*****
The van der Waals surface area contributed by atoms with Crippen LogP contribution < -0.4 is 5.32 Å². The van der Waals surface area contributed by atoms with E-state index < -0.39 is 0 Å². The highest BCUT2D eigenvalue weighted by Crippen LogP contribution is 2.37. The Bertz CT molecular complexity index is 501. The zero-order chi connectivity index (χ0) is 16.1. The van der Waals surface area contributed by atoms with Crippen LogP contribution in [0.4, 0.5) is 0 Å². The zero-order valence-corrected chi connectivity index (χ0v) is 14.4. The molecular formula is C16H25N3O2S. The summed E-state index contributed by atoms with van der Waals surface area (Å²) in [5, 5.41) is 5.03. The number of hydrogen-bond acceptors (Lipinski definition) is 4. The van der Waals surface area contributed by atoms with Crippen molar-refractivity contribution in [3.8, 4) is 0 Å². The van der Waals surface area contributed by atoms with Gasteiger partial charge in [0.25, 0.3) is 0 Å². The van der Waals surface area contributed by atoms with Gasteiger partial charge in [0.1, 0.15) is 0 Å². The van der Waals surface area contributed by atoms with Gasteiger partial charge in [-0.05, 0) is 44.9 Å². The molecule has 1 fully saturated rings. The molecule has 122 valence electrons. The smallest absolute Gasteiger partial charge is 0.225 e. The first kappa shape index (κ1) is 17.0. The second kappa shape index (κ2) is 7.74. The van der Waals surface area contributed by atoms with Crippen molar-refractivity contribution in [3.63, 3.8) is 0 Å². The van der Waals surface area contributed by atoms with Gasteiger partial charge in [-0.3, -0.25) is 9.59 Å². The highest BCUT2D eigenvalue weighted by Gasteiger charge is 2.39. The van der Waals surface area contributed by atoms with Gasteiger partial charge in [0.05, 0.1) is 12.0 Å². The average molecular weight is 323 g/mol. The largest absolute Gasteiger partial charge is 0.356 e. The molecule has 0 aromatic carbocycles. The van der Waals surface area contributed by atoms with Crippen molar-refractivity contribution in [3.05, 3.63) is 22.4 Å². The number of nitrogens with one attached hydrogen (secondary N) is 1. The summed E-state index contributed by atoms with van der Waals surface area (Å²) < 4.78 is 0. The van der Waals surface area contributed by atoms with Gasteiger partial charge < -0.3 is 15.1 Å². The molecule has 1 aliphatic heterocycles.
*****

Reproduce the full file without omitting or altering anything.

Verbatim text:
The van der Waals surface area contributed by atoms with Crippen LogP contribution < -0.4 is 5.32 Å². The van der Waals surface area contributed by atoms with E-state index < -0.39 is 0 Å². The highest BCUT2D eigenvalue weighted by Crippen LogP contribution is 2.37. The Bertz CT molecular complexity index is 501. The zero-order chi connectivity index (χ0) is 16.1. The van der Waals surface area contributed by atoms with Crippen LogP contribution in [0.4, 0.5) is 0 Å². The zero-order valence-corrected chi connectivity index (χ0v) is 14.4. The molecular formula is C16H25N3O2S. The summed E-state index contributed by atoms with van der Waals surface area (Å²) in [5, 5.41) is 5.03. The number of hydrogen-bond acceptors (Lipinski definition) is 4. The van der Waals surface area contributed by atoms with Crippen molar-refractivity contribution in [3.8, 4) is 0 Å². The van der Waals surface area contributed by atoms with Gasteiger partial charge in [0.25, 0.3) is 0 Å². The van der Waals surface area contributed by atoms with Gasteiger partial charge in [0.1, 0.15) is 0 Å². The van der Waals surface area contributed by atoms with Gasteiger partial charge in [-0.05, 0) is 44.9 Å². The molecule has 1 fully saturated rings. The molecule has 122 valence electrons. The smallest absolute Gasteiger partial charge is 0.225 e. The first kappa shape index (κ1) is 17.0. The second kappa shape index (κ2) is 7.74. The van der Waals surface area contributed by atoms with Crippen molar-refractivity contribution in [3.63, 3.8) is 0 Å². The van der Waals surface area contributed by atoms with Gasteiger partial charge in [-0.3, -0.25) is 9.59 Å². The highest BCUT2D eigenvalue weighted by Gasteiger charge is 2.39. The van der Waals surface area contributed by atoms with Gasteiger partial charge in [0.05, 0.1) is 12.0 Å². The average molecular weight is 323 g/mol. The largest absolute Gasteiger partial charge is 0.356 e. The molecule has 0 aromatic carbocycles. The van der Waals surface area contributed by atoms with Crippen molar-refractivity contribution in [3.05, 3.63) is 22.4 Å². The number of nitrogens with one attached hydrogen (secondary N) is 1. The summed E-state index contributed by atoms with van der Waals surface area (Å²) < 4.78 is 0. The van der Waals surface area contributed by atoms with Gasteiger partial charge < -0.3 is 15.1 Å². The molecule has 1 aliphatic heterocycles.